Cholamandal Artists’ Village, Chennai

Cholamandal Artists’ Village, established in 1966, is the largest artists’ commune in India, whose artists are credited for the Madras Movement of Art (1950s–1980s), which brought modernism to art in the South India. Their work is widely recognized as some of the best art produced in postwar India, and is shown regularly in galleries across the country.

In fact several Cholamandal artists have also shown in Europe, the United States and South America. Situated at village Injambakkam, 9 km from Chennai, India, it has over twenty resident painters and sculptors, who live as a community and pool their skills; they also run the Artists Handicrafts Association, a cooperative which manages the village and sale of works through the permanent exhibition at the complex, which includes paintings, sketches, terra-cotta/stone/metal sculptures, batiks and handicrafts etc., made by the artists living the village, making the village a self-supporting entity.

The community was founded by K. C. S. Paniker, the principal of the Madras School of Arts, along with his students and a few artists associated with the college. It used the `art-meets-craft’ approach where artists made handicrafts for a living even as they pursued their art. By 1970s, the village became self-sufficient, and grew into one of the most important meeting places for international artists in India, and today, it remains one of the few artist-driven movements of India. Four decades on, it is one of the few artists’ colonies in the world to survive successfully and its foundation remains one of the “10 biggest art moments” in India.

The village houses a number of art galleries, museums, and an open-air theatre on the site also houses dance and theatre performances. The original Artists Handicrafts Association is still in charge of the colony, and Paniker’s son, sculptor S. Nandagopal, is the Secretary of the Village. Out of the original forty artists, many are no more, and some have moved out, only twenty one remain today, and Cholamandal does not accept new members, though it has at least a dozen artists living or working there at any time in the year, plus many artists-in-residence are also at work here.

The village which only had huts, has turned into an artist’s haven. The permanent gallery has a fabulous display of paintings, graphics, drawings and sculptures. Its open-air theatre, created from a sunken pond, now hosts over 300 spectators during music, theatre or dance performances. Musicians who have performed here include Dr. M. Balmuralikrishna, M.D. Ramanathan and N. Ramani. Famous dancers include Alarmel Valli and Leela Samson, and Maurice Bezzart of the Belgian National Theatre presented a ballet based on the Siva-Parvati theme. Theatre artists Badal Sircar and Koothu-P-Pattari also performed here.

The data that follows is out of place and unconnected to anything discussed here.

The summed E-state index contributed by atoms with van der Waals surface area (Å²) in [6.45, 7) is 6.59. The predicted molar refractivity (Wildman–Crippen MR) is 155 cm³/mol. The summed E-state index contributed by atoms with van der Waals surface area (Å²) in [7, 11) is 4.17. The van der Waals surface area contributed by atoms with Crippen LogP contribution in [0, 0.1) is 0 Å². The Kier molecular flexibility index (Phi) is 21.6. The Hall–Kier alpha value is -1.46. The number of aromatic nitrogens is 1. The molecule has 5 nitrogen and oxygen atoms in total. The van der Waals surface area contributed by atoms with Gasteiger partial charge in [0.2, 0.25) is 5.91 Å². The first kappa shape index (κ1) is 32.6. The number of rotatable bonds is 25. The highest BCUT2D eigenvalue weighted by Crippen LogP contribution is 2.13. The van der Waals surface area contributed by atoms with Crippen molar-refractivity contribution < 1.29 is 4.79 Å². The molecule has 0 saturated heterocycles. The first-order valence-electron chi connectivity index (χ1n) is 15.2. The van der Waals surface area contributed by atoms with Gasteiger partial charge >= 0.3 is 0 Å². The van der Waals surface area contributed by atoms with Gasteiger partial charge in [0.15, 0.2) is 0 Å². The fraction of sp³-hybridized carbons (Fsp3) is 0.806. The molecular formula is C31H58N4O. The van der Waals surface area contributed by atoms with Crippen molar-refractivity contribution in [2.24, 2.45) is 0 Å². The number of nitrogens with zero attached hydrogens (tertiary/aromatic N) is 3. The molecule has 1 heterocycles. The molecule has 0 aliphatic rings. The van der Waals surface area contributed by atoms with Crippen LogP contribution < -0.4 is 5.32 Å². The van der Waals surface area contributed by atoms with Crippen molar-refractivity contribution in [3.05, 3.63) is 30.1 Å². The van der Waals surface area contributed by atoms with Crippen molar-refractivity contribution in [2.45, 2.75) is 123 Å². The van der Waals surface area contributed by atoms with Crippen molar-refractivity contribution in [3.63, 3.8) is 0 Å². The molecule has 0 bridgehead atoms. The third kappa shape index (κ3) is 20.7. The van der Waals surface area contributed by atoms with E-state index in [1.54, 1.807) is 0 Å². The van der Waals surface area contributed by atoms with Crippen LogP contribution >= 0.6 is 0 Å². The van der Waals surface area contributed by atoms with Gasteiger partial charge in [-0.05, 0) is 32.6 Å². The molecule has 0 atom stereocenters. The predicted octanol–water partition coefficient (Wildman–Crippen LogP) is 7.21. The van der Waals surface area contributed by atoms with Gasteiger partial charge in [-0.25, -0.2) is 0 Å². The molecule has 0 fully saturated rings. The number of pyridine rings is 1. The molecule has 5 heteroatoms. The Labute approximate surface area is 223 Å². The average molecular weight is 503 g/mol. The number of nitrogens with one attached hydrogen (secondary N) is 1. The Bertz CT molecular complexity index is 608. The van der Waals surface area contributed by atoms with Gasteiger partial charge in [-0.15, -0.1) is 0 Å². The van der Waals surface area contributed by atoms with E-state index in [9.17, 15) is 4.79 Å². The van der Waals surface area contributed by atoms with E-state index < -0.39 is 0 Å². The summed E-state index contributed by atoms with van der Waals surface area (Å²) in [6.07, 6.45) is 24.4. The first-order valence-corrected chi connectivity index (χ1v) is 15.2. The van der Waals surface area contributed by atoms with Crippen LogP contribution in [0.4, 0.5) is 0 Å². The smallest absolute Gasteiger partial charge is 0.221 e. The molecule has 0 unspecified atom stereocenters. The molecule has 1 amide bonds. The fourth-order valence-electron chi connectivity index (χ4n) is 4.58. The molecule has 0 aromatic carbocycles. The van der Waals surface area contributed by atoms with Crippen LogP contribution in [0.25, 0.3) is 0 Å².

There is a workshop for batik and metal work and several guesthouses are rented out to art aficionados. Artists who stay here for a year get to showcase their work at the gallery alongside its permanent members.

Nandagopal explains, “All artists have insecurities. I take more than a year to complete my sculpture and feedback is often very useful in enabling me to make changes at an initial stage.”

The village is open daily from 10 am to 5pm.  Situated on East Coast Road (ECR), it is 10 minute walking distance from the Golden Beach. Local transport is now easily available and the Chennai International Airport the nearest airport, is 15 km away.

This 4-hectare artists’ cooperative is a serene muse away from the world and a quiet chance to both see and purchase contemporary Indian art direct from the source. There are two simple studio-cum-guest-houses available for visiting artists only (Rs500 per day; book well in advance).

Cholamandal Artists’ Village
Injambakkam  Thiruvanmiyur, Chennai, Tamil nadu 600041
044 24490092

Posted on November 15, 2011, in Attractions and tagged , , , . Bookmark the permalink. 2 Comments.

  1. janki gonawala

    i really like the concept of artist village but i want to know more information on village its self.
    About its architecture and the character of the spaces and other useful information like history and evolution.

  2. Meredith Palmer

    I visited Cholamandal back in 1979 and met an artist named Gopinath. His work was wonderful, and he had been wokring with Paniker who had been influenced by Klee. Is Gopinath still alive? Would love to know if he continued to work. I was so impressed with his work and that of many others, not to mention the whole concept of the Village. I live in NYC now as a private art dealer.

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